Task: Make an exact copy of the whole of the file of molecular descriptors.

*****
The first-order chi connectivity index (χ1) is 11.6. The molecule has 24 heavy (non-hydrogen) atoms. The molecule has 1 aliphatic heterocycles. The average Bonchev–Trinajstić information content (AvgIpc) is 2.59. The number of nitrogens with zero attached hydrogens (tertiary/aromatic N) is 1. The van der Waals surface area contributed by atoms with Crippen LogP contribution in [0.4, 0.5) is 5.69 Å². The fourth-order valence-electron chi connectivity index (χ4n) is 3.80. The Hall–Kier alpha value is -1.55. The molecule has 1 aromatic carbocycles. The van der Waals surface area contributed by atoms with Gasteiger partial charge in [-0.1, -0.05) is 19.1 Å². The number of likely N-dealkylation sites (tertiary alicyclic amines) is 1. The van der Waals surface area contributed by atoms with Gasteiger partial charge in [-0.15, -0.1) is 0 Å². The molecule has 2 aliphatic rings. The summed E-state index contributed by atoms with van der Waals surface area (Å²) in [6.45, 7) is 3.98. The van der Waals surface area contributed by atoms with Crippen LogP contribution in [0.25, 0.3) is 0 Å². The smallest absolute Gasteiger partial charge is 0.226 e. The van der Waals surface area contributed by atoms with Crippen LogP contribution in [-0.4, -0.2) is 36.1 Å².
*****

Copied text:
The first-order chi connectivity index (χ1) is 11.6. The molecule has 24 heavy (non-hydrogen) atoms. The molecule has 1 aliphatic heterocycles. The average Bonchev–Trinajstić information content (AvgIpc) is 2.59. The number of nitrogens with zero attached hydrogens (tertiary/aromatic N) is 1. The van der Waals surface area contributed by atoms with Crippen LogP contribution in [0.4, 0.5) is 5.69 Å². The fourth-order valence-electron chi connectivity index (χ4n) is 3.80. The Hall–Kier alpha value is -1.55. The molecule has 1 aromatic carbocycles. The van der Waals surface area contributed by atoms with Gasteiger partial charge in [-0.1, -0.05) is 19.1 Å². The number of likely N-dealkylation sites (tertiary alicyclic amines) is 1. The van der Waals surface area contributed by atoms with Gasteiger partial charge in [-0.15, -0.1) is 0 Å². The molecule has 2 aliphatic rings. The summed E-state index contributed by atoms with van der Waals surface area (Å²) in [6.45, 7) is 3.98. The van der Waals surface area contributed by atoms with Crippen LogP contribution in [0.25, 0.3) is 0 Å². The smallest absolute Gasteiger partial charge is 0.226 e. The van der Waals surface area contributed by atoms with Crippen LogP contribution in [-0.4, -0.2) is 36.1 Å².